I had the great privilege of performing recently on the Cicada Consort Marathon Benefit Concert at the University of Alabama in Tuscaloosa. The purpose was to raise money for the Michael J. Fox Foundation to support research into Parkinson's Disease and other neurological disorders. The concert featured over 40 performers and composers and I performed two solo sets as well as "Vox Balaenae" by George Crumb. 

For this blog entry for Spring 2016, I'm including video of the performances along with the excerpts from literature that I shared at the performance as a way to contextualize and further elucidate the pieces.

 

Keiko Fujiie:

Wind-Up Bird Chronicle by Haruki Murakami

Though not specifically about a bird on a pond, I find this passage from Murakami’s novel pairs well with the narrative quality of Fujiie’s pieces and her sonic evocations of nature.

Excerpt: "The boy heard the hard-edged sound in the middle of the night. He came awake, reached out for the floor lamp, and, once it was on, sat up and looked around the room. The time on the wall clock was just before two. The boy could not imagine what might be happening in the world at a time like this.

"Then the sound came again—from outside the window, he was sure. It sounded like someone winding a huge spring. Who could be winding a spring in the middle of the night? No, wait: it was like someone winding a spring, but it was not really a spring. It was the cry of a bird. The boy carried a chair over to the window and climbed up onto it. He pulled the curtains back and opened the window a crack. In the middle of the sky hung a large white moon, the full moon of late autumn, filling the yard below with its light. The trees out there looked very different to the boy at night than they did in the daylight. They had none of their usual friendliness. The evergreen oak looked almost annoyed as it trembled in the occasional puff of wind with an unpleasant creaking sound. The stones in the garden looked whiter and smoother than they ordinarily did, staring up at the sky impassively like the faces of dead people.

"The cry of the bird seemed to be coming from the pine tree. The boy leaned out the window and looked up, but from this low angle, the large, heavy branches of the pine hid the bird. He wanted to see what it looked like. He wanted to memorize its color and shape so that tomorrow he could find it in his illustrated encyclopedia. His intense desire to know had brought him fully awake now. Finding birds and fish and other animals in his encyclopedia was his greatest joy. Its big, thick volumes lined one shelf of his room. He had yet to enter elementary school, but he already knew how to read.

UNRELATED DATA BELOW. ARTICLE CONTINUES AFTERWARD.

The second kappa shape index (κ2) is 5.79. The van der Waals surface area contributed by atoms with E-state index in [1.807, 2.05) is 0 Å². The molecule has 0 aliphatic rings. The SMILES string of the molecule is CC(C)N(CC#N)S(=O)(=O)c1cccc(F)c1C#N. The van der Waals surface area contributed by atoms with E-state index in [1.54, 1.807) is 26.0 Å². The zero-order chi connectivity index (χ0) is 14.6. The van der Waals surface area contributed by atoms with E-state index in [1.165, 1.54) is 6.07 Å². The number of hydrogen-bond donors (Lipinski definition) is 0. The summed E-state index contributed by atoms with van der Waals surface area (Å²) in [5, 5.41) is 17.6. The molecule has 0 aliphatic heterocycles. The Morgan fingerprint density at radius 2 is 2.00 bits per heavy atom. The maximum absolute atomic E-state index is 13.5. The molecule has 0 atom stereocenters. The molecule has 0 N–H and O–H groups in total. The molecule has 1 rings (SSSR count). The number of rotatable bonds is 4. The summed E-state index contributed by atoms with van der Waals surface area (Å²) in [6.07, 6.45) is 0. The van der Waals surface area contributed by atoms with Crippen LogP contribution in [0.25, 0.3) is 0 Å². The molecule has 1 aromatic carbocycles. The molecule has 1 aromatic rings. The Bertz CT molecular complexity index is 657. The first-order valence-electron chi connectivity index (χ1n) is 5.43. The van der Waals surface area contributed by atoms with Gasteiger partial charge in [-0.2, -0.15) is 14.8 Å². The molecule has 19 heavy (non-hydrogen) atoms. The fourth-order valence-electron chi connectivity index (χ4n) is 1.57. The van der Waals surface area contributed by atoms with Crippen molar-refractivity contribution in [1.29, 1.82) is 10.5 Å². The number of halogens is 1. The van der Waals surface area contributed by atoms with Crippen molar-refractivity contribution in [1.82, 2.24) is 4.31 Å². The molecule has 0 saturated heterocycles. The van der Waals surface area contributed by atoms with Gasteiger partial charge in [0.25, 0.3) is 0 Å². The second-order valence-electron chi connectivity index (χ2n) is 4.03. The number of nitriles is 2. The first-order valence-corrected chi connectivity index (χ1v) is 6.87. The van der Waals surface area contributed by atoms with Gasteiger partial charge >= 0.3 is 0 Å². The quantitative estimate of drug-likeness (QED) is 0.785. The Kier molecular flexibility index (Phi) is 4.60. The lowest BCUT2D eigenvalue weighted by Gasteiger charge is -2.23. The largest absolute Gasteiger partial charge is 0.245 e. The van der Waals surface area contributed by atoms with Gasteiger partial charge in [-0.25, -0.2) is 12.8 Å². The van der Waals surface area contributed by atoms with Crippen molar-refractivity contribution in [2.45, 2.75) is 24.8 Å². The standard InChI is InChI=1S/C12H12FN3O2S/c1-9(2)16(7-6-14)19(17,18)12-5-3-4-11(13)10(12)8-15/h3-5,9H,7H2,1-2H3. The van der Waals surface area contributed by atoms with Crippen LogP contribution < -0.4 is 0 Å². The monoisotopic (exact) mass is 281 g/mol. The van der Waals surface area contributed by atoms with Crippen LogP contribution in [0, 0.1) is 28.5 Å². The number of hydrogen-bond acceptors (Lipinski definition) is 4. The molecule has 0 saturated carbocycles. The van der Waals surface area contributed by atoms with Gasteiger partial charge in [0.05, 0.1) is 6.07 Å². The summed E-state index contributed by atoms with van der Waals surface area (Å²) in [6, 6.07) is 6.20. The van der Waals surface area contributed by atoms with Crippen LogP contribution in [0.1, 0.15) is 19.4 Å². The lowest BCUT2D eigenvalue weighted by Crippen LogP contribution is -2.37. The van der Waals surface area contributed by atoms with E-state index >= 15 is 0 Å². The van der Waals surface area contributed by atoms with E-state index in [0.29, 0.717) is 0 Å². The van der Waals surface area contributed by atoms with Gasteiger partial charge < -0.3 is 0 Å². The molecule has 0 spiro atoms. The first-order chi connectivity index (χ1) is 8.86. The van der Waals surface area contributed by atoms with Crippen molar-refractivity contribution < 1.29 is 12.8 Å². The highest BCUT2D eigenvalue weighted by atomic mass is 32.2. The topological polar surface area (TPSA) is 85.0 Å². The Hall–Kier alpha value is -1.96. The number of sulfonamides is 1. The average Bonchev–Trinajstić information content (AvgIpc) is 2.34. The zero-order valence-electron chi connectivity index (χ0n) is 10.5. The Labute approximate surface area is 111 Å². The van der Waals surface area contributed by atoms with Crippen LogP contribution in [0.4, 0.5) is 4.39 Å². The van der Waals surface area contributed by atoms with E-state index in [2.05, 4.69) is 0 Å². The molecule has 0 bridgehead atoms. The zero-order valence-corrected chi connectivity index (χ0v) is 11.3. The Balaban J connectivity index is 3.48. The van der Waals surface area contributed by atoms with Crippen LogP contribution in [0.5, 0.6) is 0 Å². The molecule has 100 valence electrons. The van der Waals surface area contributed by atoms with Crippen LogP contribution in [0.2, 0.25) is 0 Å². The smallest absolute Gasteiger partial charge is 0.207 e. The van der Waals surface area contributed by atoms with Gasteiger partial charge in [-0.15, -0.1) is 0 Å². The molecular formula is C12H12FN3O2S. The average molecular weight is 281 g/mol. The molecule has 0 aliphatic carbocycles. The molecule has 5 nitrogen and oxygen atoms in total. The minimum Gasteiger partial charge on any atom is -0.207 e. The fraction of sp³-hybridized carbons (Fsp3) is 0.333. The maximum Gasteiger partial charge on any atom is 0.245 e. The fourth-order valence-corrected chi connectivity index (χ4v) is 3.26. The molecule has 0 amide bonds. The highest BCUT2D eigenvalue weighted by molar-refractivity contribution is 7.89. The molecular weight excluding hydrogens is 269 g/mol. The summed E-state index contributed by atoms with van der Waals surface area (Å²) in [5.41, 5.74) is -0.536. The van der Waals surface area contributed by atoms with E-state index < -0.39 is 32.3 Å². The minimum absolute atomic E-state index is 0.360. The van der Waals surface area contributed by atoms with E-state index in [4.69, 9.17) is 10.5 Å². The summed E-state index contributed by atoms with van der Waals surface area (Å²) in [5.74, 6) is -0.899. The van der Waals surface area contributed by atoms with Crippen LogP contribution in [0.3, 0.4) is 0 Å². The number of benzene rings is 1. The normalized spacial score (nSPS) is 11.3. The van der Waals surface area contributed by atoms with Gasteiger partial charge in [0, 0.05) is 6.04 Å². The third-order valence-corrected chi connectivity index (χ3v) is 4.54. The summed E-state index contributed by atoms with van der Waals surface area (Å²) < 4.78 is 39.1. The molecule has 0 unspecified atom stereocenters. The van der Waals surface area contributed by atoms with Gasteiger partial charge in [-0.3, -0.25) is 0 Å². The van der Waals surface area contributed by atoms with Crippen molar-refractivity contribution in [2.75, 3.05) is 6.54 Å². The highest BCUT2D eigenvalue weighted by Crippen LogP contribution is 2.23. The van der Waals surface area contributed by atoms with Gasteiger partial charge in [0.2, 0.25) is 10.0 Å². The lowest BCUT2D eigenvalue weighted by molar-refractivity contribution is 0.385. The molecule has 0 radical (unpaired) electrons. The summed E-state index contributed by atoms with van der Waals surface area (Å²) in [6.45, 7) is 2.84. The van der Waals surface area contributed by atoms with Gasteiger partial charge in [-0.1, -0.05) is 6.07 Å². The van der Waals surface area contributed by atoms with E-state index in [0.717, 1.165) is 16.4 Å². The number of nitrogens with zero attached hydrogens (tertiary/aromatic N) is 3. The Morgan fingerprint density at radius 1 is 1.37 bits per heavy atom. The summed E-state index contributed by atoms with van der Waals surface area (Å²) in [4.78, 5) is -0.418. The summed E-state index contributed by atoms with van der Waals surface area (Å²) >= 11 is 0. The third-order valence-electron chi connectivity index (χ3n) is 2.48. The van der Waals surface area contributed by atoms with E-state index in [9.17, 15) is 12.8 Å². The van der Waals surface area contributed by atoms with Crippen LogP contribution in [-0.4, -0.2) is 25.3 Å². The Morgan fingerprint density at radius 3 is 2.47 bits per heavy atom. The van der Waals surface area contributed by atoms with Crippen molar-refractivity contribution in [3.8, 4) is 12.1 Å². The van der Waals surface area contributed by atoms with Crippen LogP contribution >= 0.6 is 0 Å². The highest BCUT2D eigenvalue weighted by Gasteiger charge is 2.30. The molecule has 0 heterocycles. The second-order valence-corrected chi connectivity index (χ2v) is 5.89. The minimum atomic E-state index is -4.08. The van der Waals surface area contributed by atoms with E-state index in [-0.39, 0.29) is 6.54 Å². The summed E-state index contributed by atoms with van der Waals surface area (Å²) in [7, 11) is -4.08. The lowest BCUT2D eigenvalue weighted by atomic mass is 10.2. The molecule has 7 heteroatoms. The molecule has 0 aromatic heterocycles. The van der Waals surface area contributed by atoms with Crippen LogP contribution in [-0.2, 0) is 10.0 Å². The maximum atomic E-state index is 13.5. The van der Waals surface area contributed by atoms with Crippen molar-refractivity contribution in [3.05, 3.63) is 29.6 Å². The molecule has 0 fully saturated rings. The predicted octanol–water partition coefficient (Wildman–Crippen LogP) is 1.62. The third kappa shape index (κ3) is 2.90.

"The bird fell silent after winding the spring several times in a row. The boy wondered whether anyone else had heard the cry. Had his father and mother heard it? His grandmother? If not, he could tell them all about it in the morning: a bird that sounded just like the winding of a spring was sitting in the pine tree last night at two o’clock. If only he could catch a glimpse of it! Then he could tell everybody its name.

"But the bird never raised its cry again. It fell silent as a stone, up there in the branches of the pine bathed in moonlight. Soon a chill wind blew into the room, as if giving him some kind of warning. The boy shuddered and closed the window. This was a different kind of bird, he knew, not some sparrow or pigeon, which showed itself to people without hesitation. He had read in his encyclopedia that most nocturnal birds were cunning and cautious. The bird probably knew that he was on the lookout for it. It would never come out as long as he waited for it to appear. The boy wondered if he should go to the bathroom. That would mean walking down the long, dark corridor. No, he would just go back to bed. It was not so bad that he couldn’t wait until morning.

The boy turned the light out and closed his eyes, but thoughts of the bird in the pine tree kept him awake. The bright moonlight spilled in from beneath the curtains as if in invitation. When the wind-up bird cried one more time, the boy leaped out of bed. This time he did not turn on the light, but slipping a cardigan over his pajamas, he climbed onto the chair by the window. Parting the curtains just the tiniest bit, he peered up into the pine tree. This way, the bird would not notice that he was there."